By Louann Jeffries
I will never forget the Thanksgiving of 1975. It was a truly different and unforgettable Thanksgiving.
At the time, my husband David and I were living in our first home and as luck would have it that year, it was his turn to work midnights the week of Thanksgiving. Knowing that we would not be making it to our parents’ homes on the day itself we celebrated with them earlier.
When Thanksgiving Day itself arrived I was rather blue and lonely. Here it was, Thanksgiving, a day to not only be thankful but for our family the very start of Christmas Season and while my husband rested in our upstairs bedroom I watched the Thanksgiving Day parade on TV in a blue fog.
I was positive this was going to be the worst Thanksgiving EVER. Until the phone rang.
It was my dear sister. Her name is Margaret but I call her Nani. She too was lonely, and also had the same blue fog about her. She wondered if she might stop by.
It seemed as though the whole room filled with sunshine right at that moment as I gave her a resounding “Yes!” I could not wait for her to arrive.
When Nani arrived we stayed very quiet, talked, laughed and listened to Christmas music. I was making Christmas ornaments for that year’s Christmas tree from a kit. They were needlepoint ornaments that also had to have batting put in them. I finished a couple while chatting happily with Nani, as we both happily sipped a special warmed cinnamon spice cider.
Nani asked what I was going to do with the left over batting and I told her I would throw it out. She decided to be creative. She asked if we had anything she could use for a “project” while she was there, something that could be cut as she wanted to make an ornament too.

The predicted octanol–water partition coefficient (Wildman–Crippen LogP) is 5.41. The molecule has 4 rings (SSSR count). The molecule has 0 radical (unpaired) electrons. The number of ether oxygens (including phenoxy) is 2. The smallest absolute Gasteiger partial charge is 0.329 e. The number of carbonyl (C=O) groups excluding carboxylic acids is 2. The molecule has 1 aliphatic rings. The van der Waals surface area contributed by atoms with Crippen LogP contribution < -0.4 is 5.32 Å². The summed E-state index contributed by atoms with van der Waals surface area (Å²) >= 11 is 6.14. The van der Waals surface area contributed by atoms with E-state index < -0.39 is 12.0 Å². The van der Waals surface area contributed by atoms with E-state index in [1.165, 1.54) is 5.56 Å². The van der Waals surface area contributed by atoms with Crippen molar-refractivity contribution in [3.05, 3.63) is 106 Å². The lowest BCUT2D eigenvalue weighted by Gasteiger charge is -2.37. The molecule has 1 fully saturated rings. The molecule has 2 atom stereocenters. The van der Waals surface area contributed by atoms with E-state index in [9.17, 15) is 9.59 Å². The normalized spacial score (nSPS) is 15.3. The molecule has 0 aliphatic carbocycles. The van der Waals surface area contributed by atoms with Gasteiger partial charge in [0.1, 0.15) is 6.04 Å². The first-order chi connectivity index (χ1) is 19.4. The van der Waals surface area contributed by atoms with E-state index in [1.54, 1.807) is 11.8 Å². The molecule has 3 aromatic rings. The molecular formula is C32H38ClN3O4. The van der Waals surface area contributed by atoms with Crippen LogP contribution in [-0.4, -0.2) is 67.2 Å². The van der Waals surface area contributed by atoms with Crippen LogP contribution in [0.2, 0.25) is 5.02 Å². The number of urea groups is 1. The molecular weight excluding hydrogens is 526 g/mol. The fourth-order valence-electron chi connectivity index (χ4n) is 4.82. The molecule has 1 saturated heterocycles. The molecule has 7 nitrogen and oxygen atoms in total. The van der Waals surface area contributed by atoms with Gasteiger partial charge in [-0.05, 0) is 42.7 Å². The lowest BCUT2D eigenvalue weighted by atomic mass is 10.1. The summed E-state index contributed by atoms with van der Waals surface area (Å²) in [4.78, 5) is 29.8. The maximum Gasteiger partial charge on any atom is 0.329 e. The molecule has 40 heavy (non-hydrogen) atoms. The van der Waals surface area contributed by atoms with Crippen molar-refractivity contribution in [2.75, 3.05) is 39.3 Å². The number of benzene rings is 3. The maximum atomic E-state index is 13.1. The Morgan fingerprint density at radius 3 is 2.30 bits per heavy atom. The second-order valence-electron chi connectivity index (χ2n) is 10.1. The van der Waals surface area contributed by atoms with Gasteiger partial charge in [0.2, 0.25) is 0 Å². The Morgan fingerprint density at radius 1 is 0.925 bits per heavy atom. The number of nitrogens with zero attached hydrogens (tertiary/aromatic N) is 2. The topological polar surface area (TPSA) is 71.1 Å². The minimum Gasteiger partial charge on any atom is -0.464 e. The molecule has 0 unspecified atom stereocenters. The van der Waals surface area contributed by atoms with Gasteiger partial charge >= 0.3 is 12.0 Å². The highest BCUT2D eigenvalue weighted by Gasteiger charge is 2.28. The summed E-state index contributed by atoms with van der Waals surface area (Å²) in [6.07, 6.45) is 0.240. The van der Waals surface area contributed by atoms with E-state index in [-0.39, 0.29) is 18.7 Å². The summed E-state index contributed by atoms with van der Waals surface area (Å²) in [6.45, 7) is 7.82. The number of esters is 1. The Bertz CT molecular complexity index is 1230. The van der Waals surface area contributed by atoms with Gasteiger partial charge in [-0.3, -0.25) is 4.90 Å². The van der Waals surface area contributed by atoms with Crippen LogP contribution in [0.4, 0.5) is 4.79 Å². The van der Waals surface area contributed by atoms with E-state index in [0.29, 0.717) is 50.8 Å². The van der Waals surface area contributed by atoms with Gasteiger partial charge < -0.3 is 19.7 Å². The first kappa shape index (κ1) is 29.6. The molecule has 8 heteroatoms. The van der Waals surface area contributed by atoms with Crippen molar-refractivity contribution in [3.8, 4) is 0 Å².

I happened to remember a box of unopened plain white handkerchiefs someone had given David the Christmas before. I went and got one of those and she said it was perfect. I could not imagine what she was going to do. She began cut a tree shape out of the hankie, got some sequins I was not going to use and began to fashion all of this into a Christmas tree ornament.
She sewed the two tree shapes (one for front and one for back of course) with all the care of someone working on a gown for the Queen, carefully placed the batting inside and then sewed the sequins on.
What resulted is to this day one of my very favorite ornaments. Nani says it is the ugliest thing she has ever seen. I say different. It was created on a Thanksgiving Day while two sisters visited and laughed and chatted and when life was all good. It may not have been a traditional Thanksgiving but for me it is one of my most beloved ones.
That ornament still goes as close to the top of the tree in a very special place each year. When I see it, I see those two sisters in my mind, happily enjoying the day and each other’s company. There was no turkey or stuffing, not one ounce of cranberry sauce, not one crumb of pumpkin pie but being together that day fed something in both of us, nourished us in a way physical food cannot.